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What Would You Do? Avoiding the Unexpected in FlightWhat Would You Do? Avoiding the Unexpected in Flight

Life comes at you quickly – especially when you’re in cruise on a long cross-country. One minute it’s clear and a million, the next you’re VFR on top. Pretty soon you’re asking for 30 degrees left to get around those buildups. Before you know it, you’re requesting higher and wondering how you got here. “What could I have done differently?” you ask yourself as you pass 12,000 feet and start your 30-minute timer.

When it comes to avoiding the unexpected, the key is to seeing potential problems before they arise. That means not only interpreting what’s out your window, but also having the tools to see hundreds of miles in advance to allow you to make strategic decisions early.

Read through the unexpected scenarios that arise below, think through your options, then click the links to join the conversation.

Scenario #No. 1: Avoiding Hazardous Weather

You’re about an hour from your destination and there’s an area of yellow precipitation depicted on your route of flight. Is this rain, or possibly an area of convection? How can you find out from a distance?

Arguably the most important tool at your disposal is SiriusXM’s Storm Cell Attributes. Not only can you see areas and types of precipitation along your intended route of flight, you can see telling features like echo tops, direction of movement, and speed of movement. Most importantly, SiriusXM includes Cloud-to-Cloud lighting which is common in the initial phase of developing thunderstorms allowing you to determine whether the radar is depicting rain, or convective activity.

What does this mean for you? Think through your options, then click here to join the conversation.

Scenario #No. 2: Destination Weather

You’re on a long cross-country and keeping an eye on the weather at your destination. You see some unexpected weather in and around the airport. But you’re too far away to get ADS-B METARS to load. What are some in-flight ways to check METARS at your destination and your alternate?

Every SiriusXM Aviation Weather product, including METARs, TAFs, AIRMET/SIGMETs, and PIREPs, are available across the country from takeoff to landing.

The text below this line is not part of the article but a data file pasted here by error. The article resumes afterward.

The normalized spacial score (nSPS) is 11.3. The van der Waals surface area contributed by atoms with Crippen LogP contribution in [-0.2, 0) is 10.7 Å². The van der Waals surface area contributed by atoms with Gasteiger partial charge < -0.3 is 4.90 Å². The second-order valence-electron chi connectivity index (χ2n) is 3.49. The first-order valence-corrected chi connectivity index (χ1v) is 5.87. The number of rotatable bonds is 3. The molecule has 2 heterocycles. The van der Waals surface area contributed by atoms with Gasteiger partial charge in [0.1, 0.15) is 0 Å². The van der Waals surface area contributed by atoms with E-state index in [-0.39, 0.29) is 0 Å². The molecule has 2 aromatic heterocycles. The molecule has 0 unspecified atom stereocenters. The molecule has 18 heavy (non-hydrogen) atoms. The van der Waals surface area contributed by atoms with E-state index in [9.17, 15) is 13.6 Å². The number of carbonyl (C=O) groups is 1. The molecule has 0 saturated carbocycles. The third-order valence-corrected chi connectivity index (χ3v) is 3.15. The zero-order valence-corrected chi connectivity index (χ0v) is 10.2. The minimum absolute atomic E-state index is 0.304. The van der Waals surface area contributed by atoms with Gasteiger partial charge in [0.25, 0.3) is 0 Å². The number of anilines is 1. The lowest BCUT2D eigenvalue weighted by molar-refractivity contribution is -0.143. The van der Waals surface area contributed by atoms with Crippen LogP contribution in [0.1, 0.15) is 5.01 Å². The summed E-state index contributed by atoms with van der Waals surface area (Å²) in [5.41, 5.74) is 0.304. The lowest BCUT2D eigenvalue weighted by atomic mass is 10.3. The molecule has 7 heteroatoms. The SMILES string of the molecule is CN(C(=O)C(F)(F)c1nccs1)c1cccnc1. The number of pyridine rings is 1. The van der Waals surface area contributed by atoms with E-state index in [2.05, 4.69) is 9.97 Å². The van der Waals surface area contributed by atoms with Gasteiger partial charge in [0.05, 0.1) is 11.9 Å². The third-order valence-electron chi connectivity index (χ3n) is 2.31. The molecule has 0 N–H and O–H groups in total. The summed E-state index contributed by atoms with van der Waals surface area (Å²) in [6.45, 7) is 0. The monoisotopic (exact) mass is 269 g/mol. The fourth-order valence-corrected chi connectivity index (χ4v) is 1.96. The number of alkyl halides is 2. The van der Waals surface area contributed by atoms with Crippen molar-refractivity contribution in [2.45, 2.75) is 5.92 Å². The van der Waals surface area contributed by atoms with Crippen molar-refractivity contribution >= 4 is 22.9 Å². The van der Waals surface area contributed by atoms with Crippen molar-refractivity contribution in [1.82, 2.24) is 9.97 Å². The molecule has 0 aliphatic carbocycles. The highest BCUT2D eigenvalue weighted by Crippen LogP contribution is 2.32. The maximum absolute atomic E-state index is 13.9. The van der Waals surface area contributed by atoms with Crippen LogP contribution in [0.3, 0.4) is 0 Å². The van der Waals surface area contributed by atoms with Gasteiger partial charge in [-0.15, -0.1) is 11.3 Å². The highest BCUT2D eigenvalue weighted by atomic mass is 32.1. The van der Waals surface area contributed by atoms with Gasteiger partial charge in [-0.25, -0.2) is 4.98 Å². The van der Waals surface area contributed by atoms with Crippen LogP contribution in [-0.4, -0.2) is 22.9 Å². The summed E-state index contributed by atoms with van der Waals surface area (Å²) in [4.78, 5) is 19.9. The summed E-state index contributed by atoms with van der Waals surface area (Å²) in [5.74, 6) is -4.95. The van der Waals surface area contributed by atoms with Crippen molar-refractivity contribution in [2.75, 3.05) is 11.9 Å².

If you are flying with SiriusXM Aviation Weather you can receive important weather information whenever you want it. If you are flying with ADS-B you will need to wait until you’re at the right altitude and distance to request weather information like METARs for your destination or alternate airports.

What does this mean for you? Think through your options, then click here to join the conversation.

Scenario #No. 3: Loss of Signal

Planning a trip to the mountains this fall? What weather information would you have if you suddenly lost your ADS-B signal because of a limitation from its ground based network?

SiriusXM Aviation Weather is a satellite-delivered service with no line-of-sight restrictions. It is reliable at any altitude regardless of terrain.

When flying with ADS-B in areas with changing terrain, there may be interruptions in critical weather information needed to make the best weather decisions possible. This is particularly noticeable near mountainous areas or valleys–and you won’t have any warning from the system when the data will be unavailable or when it will resume.

What does this mean for you? Think through your options, then click here to join the conversation.

Topics: ADSB, Situational Awareness, Weather

SiriusXM Aviation

SiriusXM’s satellite-delivered weather is always available inflight with no altitude limitations or line-of-sight restrictions. Its coast-to-coast, high-resolution radar and weather features update faster than ADS-B making it the best choice for VFR pilots. To receive a two month trial of SiriusXM Aviation Weather and Entertainment or learn more about other SiriusXM offers, please go to aopa.org/siriusxm.